Theranos's Elizabeth Holmes found guilty on four charges of fraud
Elizabeth Holmes, the founder of failed blood-testing start-up Theranos, was found guilty on four of the 11 federal charges on Monday. A United States jury found Holmes guilty of conspiring to defraud investors to raise money for her start-up. She was acquitted on four counts, and the jury could not reach a decision on three other counts.
Why does it matter?
- Holmes rose to Silicon Valley fame after founding Theranos in 2003.
- The case highlights the downside of Silicon Valley's culture of hustle, hype, and greed.
- It reflects Theranos' failed endeavor to revolutionize lab testing.
- Holmes is the most prominent start-up executive to face a trial on fraud accusations.
- The case serves as a warning to start-ups to rely on the truth while securing funding.
What do we know about the case?
It took the jury 50 hours over seven days to reach a verdict. Holmes was convicted on three counts of wire fraud and one count of conspiracy to commit wire fraud by lying to investors. She was not found guilty on charges of defrauding patients who used Theranos' blood test. The jury could not reach a verdict in three cases involving deceiving investors.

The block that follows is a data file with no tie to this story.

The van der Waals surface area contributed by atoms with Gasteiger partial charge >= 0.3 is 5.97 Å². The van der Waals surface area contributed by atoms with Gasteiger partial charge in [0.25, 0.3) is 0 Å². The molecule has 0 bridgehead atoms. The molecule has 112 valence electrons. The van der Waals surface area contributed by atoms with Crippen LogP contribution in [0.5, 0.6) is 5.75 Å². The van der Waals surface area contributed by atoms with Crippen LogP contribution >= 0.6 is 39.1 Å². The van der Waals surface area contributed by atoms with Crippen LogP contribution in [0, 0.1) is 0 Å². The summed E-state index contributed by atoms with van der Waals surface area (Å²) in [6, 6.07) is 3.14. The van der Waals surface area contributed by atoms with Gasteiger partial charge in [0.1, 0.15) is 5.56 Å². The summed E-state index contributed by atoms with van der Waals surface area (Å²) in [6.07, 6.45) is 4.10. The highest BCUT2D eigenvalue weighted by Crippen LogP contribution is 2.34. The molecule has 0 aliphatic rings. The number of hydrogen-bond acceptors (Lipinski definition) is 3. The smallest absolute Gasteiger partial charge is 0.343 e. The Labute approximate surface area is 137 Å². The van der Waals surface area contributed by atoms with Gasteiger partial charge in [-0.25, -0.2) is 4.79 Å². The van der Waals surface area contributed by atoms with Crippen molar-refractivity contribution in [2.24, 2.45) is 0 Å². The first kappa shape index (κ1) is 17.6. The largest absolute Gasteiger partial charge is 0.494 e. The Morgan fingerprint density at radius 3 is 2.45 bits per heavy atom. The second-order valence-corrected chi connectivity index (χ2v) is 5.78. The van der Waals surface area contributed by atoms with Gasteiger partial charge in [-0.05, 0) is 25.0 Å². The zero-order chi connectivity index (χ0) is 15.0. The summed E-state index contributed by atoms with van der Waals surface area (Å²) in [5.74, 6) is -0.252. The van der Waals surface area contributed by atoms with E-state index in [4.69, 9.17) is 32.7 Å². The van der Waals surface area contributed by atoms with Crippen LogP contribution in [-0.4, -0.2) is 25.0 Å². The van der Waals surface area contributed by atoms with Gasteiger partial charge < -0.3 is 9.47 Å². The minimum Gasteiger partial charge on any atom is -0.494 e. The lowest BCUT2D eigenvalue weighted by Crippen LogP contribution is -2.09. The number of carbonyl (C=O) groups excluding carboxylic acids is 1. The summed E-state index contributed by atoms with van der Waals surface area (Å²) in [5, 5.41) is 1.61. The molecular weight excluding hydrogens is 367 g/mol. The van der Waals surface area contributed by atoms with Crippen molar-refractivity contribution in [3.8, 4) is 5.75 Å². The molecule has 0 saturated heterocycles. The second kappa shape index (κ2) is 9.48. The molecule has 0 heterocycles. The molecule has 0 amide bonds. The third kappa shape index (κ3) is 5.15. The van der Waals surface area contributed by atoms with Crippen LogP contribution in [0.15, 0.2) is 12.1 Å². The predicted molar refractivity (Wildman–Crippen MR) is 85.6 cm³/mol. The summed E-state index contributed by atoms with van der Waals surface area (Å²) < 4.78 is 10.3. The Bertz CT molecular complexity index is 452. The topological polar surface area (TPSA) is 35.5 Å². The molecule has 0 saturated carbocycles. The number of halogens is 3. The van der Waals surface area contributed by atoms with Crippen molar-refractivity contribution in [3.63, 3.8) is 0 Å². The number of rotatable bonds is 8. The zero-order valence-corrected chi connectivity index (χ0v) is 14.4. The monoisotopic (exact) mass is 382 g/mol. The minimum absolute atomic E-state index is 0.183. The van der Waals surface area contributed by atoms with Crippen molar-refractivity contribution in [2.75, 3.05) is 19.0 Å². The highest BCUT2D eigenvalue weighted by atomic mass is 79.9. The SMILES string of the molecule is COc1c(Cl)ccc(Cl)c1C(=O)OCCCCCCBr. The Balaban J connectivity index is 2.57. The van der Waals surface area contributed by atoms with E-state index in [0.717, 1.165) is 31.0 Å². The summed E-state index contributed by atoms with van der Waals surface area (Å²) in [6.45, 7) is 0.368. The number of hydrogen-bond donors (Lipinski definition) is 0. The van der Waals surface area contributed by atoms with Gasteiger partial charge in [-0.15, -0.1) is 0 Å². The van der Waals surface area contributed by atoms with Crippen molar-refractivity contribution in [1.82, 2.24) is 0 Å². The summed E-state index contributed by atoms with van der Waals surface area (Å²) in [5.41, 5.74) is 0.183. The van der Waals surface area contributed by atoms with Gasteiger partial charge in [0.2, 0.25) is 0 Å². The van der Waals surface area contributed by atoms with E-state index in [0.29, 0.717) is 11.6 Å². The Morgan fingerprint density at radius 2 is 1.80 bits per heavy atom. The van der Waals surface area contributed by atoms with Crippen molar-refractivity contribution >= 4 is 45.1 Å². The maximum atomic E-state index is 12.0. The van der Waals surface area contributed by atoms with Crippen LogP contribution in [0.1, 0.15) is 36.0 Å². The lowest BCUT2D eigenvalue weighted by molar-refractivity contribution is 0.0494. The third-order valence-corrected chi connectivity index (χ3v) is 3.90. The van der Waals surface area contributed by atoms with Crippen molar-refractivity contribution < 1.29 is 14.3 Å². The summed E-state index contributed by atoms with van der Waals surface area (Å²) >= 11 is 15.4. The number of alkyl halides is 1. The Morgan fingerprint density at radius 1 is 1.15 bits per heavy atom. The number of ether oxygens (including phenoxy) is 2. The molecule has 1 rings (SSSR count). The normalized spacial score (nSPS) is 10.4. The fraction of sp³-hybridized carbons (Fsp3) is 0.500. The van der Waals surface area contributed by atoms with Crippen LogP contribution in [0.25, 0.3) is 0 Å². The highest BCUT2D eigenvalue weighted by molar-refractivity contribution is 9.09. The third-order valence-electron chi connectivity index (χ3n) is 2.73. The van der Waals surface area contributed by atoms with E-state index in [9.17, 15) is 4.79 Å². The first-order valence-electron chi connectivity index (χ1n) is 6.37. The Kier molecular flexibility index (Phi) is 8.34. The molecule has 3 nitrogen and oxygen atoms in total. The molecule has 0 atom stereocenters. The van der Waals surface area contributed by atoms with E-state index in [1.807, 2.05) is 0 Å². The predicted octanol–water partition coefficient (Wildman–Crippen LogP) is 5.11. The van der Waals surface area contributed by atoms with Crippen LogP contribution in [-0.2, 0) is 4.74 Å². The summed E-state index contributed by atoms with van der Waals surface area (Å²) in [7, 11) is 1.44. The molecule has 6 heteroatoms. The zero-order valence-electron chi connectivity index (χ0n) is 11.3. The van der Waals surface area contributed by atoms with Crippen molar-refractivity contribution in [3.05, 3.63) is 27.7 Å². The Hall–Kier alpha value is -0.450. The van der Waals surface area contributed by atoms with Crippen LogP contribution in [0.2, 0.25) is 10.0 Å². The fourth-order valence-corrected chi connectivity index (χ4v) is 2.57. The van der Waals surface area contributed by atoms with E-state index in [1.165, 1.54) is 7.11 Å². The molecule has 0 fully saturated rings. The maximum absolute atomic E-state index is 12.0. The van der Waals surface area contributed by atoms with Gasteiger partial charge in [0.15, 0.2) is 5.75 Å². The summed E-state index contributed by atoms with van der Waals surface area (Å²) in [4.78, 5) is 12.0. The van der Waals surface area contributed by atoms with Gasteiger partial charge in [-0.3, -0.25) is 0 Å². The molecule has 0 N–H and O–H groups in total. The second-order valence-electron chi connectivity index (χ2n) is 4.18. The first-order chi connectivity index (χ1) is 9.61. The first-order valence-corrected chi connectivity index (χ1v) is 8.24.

What could be the punishment?
Reportedly, each charge carries a maximum sentence of 20 years in prison. Notably, the terms are likely to be served concurrently. The sentencing date is likely to be set on the hearing of three hung charges next week, The New York Times reported.
Holmes was indicted in 2018
Holmes and Theranos's former Chief Operating Officer Ramesh "Sunny" Balwani were indicted in 2018 after The Wall Street Journal published a series of articles that suggested its devices were flawed and inaccurate. Holmes had allegedly put the logos of pharma giants Pfizer and Schering-Plough onto Theranos reports hailing the company's blood-testing technology, which was then shared with investors.
What were the allegations against Holmes?
Prosecutors said Holmes cheated investors between 2010-2015 by convincing them that Theranos' small machines could run a range of tests with a few drops of blood from a finger prick. Investors also testified that Holmes made misleading claims including that Theranos' machines were being used by the US military. Notably, big-name investors like Rupert Murdoch and Henry Kissinger were on the witness list.
Holmes didn't meant to deceive anyone: Defense
In her testimony, Holmes said she never meant to deceive anyone, adding that Theranos' lab directors were in charge of test quality. Defense lawyer Kevin Downey said Holmes was not motivated by a cash crunch at Theranos but rather thought she was "building a technology that would change the world." "At the first sign of trouble, crooks cash out," but Holmes stayed, Downey added.